Verse 7 of Sri Siksastakam
Sri Caitanya Mahaprabhu, the golden avatar of Lord Sri Krishna, appeared on this earth just 520 years ago, and displayed his pastimes as a devotee, one madly searching after Himself.
He instructed his disciples and followers to write hundreds of volumes of books on philosophy. But He Himself left only Eight Beautiful
Verses of Instruction.
Here in the blog, i’m exploring these 8 Divine Instructions, one by one. These verses contain the complete theory and practice of pure love for God, from the lips of Sri Krishna Caitanya, God in the role of His own devotee.
Sanskrit, Verse 7:
sunyayitam jagat sarvam
govinda virahena me
Translation & Commentary:
Now one moment has become a thousand years.
My eyes have become the monsoon.
The whole world has become zero.
I'm burning in separation from my Govinda.
In this verse, Sri Caitanya Mahaprabhu is describing perhaps the most esoteric of emotional states in divine love: separation from the Beloved.
We all have mundane experiences of separation in our own existence, but they are never nice. They bring us pain, anxiety, sometimes terror that is repressed, feelings of abandonment, loss, shame and many other
But the separation being described here is transcendental, not within the parameters of a temporary and vitiated nature. This separation is not based on the subjective reality of “I, me and mine.” The false identity of over-lordship is not in play here. Rather, super-subjective feelings and spiritual emotions generate a strong sense of possessing and being possessed by the Ista-Deva, the Lord of one's heart.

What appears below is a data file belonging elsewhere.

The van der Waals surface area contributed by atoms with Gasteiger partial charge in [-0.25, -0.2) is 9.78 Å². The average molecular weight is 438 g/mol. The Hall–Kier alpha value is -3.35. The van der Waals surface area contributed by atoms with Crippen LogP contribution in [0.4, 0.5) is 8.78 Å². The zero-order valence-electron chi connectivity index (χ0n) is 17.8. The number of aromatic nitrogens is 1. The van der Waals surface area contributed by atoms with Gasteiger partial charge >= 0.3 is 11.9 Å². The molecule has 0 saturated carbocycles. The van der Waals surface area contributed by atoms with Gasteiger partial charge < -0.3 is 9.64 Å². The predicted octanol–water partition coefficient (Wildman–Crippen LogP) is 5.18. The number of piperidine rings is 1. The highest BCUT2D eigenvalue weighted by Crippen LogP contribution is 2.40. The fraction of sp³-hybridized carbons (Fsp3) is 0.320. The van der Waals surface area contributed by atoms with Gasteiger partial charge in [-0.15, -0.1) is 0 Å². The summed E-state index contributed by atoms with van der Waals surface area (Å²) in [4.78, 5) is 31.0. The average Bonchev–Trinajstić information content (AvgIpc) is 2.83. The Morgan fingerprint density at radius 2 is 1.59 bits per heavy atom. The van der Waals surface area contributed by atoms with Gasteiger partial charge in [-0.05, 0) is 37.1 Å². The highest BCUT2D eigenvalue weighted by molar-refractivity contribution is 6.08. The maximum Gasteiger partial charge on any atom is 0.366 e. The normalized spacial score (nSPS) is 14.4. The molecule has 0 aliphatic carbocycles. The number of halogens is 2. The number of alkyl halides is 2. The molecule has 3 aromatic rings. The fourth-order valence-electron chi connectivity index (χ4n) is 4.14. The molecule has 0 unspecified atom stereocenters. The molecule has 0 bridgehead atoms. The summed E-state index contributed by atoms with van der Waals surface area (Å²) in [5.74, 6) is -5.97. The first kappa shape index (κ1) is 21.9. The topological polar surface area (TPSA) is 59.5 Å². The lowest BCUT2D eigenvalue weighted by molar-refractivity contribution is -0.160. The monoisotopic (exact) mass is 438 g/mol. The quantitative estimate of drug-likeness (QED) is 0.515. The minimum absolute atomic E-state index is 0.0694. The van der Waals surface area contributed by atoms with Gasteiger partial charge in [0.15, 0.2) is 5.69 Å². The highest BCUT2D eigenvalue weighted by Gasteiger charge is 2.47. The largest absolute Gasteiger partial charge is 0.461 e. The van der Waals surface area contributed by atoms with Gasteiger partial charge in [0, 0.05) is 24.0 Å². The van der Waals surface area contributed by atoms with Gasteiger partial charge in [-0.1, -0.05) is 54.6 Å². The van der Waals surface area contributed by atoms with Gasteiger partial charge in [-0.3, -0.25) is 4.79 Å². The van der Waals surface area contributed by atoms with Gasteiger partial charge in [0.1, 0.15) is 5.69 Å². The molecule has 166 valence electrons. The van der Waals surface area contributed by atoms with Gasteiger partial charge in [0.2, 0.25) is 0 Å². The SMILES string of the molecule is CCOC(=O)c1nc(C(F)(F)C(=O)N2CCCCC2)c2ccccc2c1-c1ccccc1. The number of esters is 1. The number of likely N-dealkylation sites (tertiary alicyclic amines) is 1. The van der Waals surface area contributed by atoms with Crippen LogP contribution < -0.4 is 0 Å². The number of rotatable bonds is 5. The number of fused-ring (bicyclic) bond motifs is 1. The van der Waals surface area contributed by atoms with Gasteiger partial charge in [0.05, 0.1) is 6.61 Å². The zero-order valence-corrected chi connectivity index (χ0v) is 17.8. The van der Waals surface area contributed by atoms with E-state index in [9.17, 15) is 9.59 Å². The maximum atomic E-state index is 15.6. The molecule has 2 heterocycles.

The soul's longing for meeting the all attractive reservoir of beauty, the Soul of his soul, is a most sublime and unique emotional state. In this condition, the elevated yet humble soul strongly feels the presence of his Beloved, but cannot see Him. The closer he comes, the more the devotee finds that his Beloved is just out of reach.
The competition between the devotee’s desire to see Krishna and Krishna’s desire to remain hidden becomes intense. It produces in the devotee an exclusive concentration on Krishna that feels like a hopelessly burning fever, or like time standing still.
While this mood of separation seems like an unbearable poison on the surface, it is actually the container of immortal nectar-like bliss. Simultaneously, the saddest tone produces the sweetest overtones.
Just as when you strike a string on the guitar, the main tone may be an “A,” but there are many overtones within that "A" note that the ear hears at the same time. The overtones of vipralambha, love in deep separation, produce the most dazzling visions and ecstatic experiences of spiritual revelation. It is in this mystical condition of the soul in its extreme need, reaching out for the Beloved, that prema, divine love, makes her grand entrance.